Tips for Developing Classroom Assessments
As an educator, you know that standardized tests are a fact of life. They can produce useful information, but the results often are too late, too shallow or not what you needed to find out.
So, the best tool you have is the classroom-based assessment. Here are some suggestions to help you develop classroom tests that provide valid, reliable and usable information about how students are doing.
Start with the end in mind
Consider the outcome you want (How will students demonstrate achievement?) and "map backward" from the standards and the evidence needed to meet the goal (the assessment) to instruction. The assessment should represent what students need to know. As a result, it guides what you teach.
Teach to the assessed content, not test questions
Teaching to the content will come pretty naturally when classroom-based assessments reflect your state's content standards and curriculum. That is, the tests will be aligned with the curriculum and reflect what's happening in your classroom. Teaching to the content keeps students moving toward standards or goals. In this system, content standards, curriculum and instruction are the centerpiece.
Avoid teaching to the test items
This occurs when students are taught to perform well on particular test questions. This kind of teaching tells us little to nothing about how well students are actually progressing toward mastery of the standards-a true understanding of the content. Under the teaching-to-the-test scenario, test items are the centerpiece. As a result, the goal of measuring progress toward the content standards and curriculum is lost.
Use a combination of summative and formative assessments
Summative assessments are given at the end of instruction. They answer the question: Did the students get it? Examples of summative assessments include end-of-unit tests, final projects and final research reports. Formative assessments occur during instruction. These tests answer the question: Are students on the right track? Examples of formative assessments include feedback, observations, rough drafts and spot-check quizzes.
Chelmsford, Mass. High school teacher Robert Bradman gives struggling students a second chance by offering them a contract for improvement. The students agree to show him their daily homework efforts (or another area that needs attention), and in exchange Bradman doubles the weight of all the remaining grades for the term. "This puts more emphasis on future opportunities and can substantially raise their grades," he notes.
Incorporate formative assessment techniques
The best formative assessments are part of the instructional process in which teachers stop to make spot checks, engage students or see if they're "getting it." Formative techniques include:
- Observing. Use anecdotal records (for instance, focus on three to five students per day and make notes about each student's learning) and checklists (say, a set list of criteria, skills, behaviors, etc., that you fill out).
- Asking well-designed questions. "Closed questions" focus on recall of facts or simple comprehension. There is a right answer. (Who is the main character in the story?) "Open questions" focus on finding out what students know, understand or are able to do. (Would you rather live when the story takes place or now? Why?) Use Bloom's Taxonomy to develop questions that help develop students' thinking skills.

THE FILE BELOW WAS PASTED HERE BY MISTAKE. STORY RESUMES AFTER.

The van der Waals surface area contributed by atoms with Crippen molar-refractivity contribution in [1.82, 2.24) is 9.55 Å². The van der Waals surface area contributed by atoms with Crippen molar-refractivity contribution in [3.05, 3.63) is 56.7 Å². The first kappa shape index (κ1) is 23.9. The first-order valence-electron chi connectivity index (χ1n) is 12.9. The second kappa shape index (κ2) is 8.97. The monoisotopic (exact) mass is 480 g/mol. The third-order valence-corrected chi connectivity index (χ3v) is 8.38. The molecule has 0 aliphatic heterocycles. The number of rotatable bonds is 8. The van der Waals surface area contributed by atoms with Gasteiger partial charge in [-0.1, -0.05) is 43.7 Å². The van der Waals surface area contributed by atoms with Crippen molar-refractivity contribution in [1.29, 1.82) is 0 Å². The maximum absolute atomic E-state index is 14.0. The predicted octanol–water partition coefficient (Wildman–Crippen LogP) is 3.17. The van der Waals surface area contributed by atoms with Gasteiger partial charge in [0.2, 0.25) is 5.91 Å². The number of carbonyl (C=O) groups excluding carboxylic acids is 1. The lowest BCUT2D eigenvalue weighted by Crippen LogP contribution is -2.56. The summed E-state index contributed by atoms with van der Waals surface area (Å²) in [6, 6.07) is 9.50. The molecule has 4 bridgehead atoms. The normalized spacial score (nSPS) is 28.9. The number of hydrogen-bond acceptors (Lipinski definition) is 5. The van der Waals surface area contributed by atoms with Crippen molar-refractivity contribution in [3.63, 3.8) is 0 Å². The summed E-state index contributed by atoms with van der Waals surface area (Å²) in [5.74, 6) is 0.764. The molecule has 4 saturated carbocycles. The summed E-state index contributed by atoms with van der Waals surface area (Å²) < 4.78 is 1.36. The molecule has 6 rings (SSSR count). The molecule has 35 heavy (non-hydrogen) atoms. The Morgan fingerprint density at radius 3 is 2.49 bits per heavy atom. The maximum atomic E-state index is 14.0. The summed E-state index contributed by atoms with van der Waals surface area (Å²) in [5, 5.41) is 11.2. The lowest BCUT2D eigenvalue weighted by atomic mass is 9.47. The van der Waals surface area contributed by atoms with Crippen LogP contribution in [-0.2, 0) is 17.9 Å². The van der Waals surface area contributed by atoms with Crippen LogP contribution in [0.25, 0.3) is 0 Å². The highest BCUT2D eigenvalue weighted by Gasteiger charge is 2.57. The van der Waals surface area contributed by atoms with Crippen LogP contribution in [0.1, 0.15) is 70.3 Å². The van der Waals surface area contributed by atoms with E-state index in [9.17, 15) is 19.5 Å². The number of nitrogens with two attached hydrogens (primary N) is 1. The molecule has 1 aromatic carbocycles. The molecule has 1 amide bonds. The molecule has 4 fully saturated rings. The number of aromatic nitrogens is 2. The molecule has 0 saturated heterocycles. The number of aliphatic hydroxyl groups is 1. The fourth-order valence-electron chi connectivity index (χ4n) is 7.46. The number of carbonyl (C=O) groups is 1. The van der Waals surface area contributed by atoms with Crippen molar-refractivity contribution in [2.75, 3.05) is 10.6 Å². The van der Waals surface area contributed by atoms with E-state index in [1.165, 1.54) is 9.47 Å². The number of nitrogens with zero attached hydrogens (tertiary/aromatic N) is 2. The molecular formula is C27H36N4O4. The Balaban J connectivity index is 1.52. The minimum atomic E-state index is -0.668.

- Providing feedback. Feedback is communicating how students did in light of a goal-what was and was not accomplished. Evaluative feedback provides a judgment (in other words, a grade) summarizing the quality of the learning. Descriptive feedback provides specific written comments that help the student understand what needs to improve.
What's the Date?
Instead of writing the date on the chalkboard, high school math teacher Robert Bradman of Chelmsford, Mass., turns it into a math calculation for his students. For example, Nov. √32 + 42 would be Nov. 5, and Dec. 8 ÷ ½ would be Dec. 16. He also encourages students to design their own math/date calculations to post in class.
Improve your communication with students
They respond better to give-and-take than to a letter grade. Researcher Ruth Butler, an education professor at the Hebrew University of Jerusalem, found that assigning grades to student work had no positive effect. It didn't improve students' performance. However, when teachers provided only descriptive feedback and no grade, student performance improved by 30 percent. When Butler looked at both assigning a grade and providing descriptive feedback, she found no positive effect-assigning grades negated the positive effects of the feedback.
Adding more standardized tests to the school calendar won't raise academic achievement. What will help students is timely, meaningful feedback on their schoolwork. Such assessments let you probe into what they know, what they still need to learn and whether they're on the right track. And that, ultimately, is how to help your students learn and grow.
Sometimes students will "lose" their graded math tests after getting them back, notes Chelmsford, Mass., high school teacher Robert Bradman. Try passing out a "Corrections and Mistakes" memo sheet on colored paper when the test is returned to students. Ask them to record correct answers and procedures and to write out what their mistakes were. Collect the tests and memo sheet and keep a file for each student's tests. It's useful to have these on hand for future reference.